FROM THE UNITED STATES DISTRICT COURT FOR THE DISTRICT OF
PUERTO RICO [Hon. Juan M. Pérez-Giménez, U.S.
Alexander Vos, Federal Public Defender, District of Puerto
Rico, Vivianne M. Marrero, Assistant Federal Public Defender,
Supervisor, Appeals Section, and Ivan Santos-Castaldo,
Research and Writing Specialist, on brief for appellant.
Emilia Rodríguez-Vélez, United States Attorney,
Mariana E. Bauzá-Almonte, Assistant United States
Attorney, Chief, Appellate Division, and Julia M. Meconiates,
Assistant United States Attorney, on brief for appellee.
Howard, Chief Judge Boudin and Lynch, Circuit Judges.
Boudin, Circuit Judge.
pled guilty in federal district court in Puerto Rico in 2001
to one count of conspiracy to distribute cocaine, 21 U.S.C.
§ 846, and was sentenced to 168 months in prison
followed by five years of supervised release. After serving
more than eleven years in prison, Vázquez began
supervised release on December 28, 2012.
period of supervised release--accompanied by the common
requirements that he refrain from unlawfully using controlled
substances, report any changes in address, and regularly
check in with his probation officer--passed without known
incident until nearly the end. But in 2017, the probation
officer reported several violations, including three positive
drug tests for marijuana and a failure to inform his
probation officer that he was living at a new location.
was also arrested on July 25, 2017, after his girlfriend
called the police to report a domestic dispute. Police also
questioned him about a domestic-violence incident on August
30, 2017. Neither incident resulted in criminal charges but a
restraining order was placed against him after the second
incident, pending a later hearing. Vázquez also failed
to timely report the incidents to his probation officer as
required by his supervised release conditions.
missed a scheduled drug-treatment program and a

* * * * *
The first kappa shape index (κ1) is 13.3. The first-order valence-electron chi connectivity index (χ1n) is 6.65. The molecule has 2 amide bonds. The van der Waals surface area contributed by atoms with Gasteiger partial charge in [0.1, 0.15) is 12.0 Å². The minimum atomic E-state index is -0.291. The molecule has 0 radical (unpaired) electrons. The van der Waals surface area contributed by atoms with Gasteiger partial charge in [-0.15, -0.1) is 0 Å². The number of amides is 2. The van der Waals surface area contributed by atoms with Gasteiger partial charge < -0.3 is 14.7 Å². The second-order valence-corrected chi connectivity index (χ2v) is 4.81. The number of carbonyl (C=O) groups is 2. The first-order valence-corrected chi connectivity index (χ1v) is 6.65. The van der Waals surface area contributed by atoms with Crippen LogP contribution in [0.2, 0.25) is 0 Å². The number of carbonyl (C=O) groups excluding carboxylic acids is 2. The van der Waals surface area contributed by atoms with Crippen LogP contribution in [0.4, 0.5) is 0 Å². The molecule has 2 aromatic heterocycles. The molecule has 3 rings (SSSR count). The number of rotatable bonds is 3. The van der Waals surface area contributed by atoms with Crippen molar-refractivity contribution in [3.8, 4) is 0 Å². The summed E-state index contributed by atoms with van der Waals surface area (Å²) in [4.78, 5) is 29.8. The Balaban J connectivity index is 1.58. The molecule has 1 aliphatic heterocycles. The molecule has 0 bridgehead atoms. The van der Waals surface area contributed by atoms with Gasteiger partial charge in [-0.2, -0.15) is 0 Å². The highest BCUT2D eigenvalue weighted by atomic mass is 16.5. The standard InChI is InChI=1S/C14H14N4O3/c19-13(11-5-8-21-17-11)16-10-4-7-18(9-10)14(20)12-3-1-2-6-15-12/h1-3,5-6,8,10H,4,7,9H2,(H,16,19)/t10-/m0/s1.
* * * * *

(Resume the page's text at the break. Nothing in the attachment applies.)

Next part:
drug-screening appointment. In each instance Vázquez
claimed he was at the hospital, first to attend to a wrist
injury and later because his girlfriend was experiencing
complications with her pregnancy; in at least one case the
hospital records showed that his time there did not conflict
with his scheduled treatment appointment.
the government filed a motion to revoke Vázquez's
supervised release. Vázquez admitted that he had
violated the terms of his supervised release and declined an
evidentiary hearing. The parties jointly recommended a
sentence of time served (forty-two days) with six months of
supervised release, including three months of home detention
with electronic monitoring.
applicable guidelines range was three to nine months,
U.S.S.G. § 7B1.4(a), and the statutory maximum for a
revocation of supervised release arising out of a conviction
for a Class A felony--here, Vázquez's original
conviction for conspiracy to distribute cocaine--was five
years, 18 U.S.C. § 3583(e)(3).
district judge imposed an upward variance, sentencing
Vázquez to two years' imprisonment plus two years
of supervised release. The district court described the
various violations, set forth above, and concluded:
Based on the nature and circumstances of the violations and
characteristics of Mr. Vazquez, the Court will impose a
sentence that reflects the seriousness of the violations,
promote respect for the law and compliance with the
Court's orders, provide just punishment, adequate
deterrence, and protect our community from further
non-compliance behavior by Mr. Vazquez-Mendez. This may
assist Mr. Vazquez-Mendez to work on his rehabilitation
process and his reintegration into the community. Mr. Vazquez
will be placed in a controlled environment where he will have
the space to think, reflect and establish new goals for
himself, to continue working on his rehabilitation plan once
he is released from prison.
spot Vázquez's counsel objected to the sentence as
substantively unreasonable and further objected to the
judge's mention of rehabilitation, arguing that
lengthening a criminal sentence to promote rehabilitation was
impermissible. The court rejected the objection, adding that
"two times he was very aggressive with his ...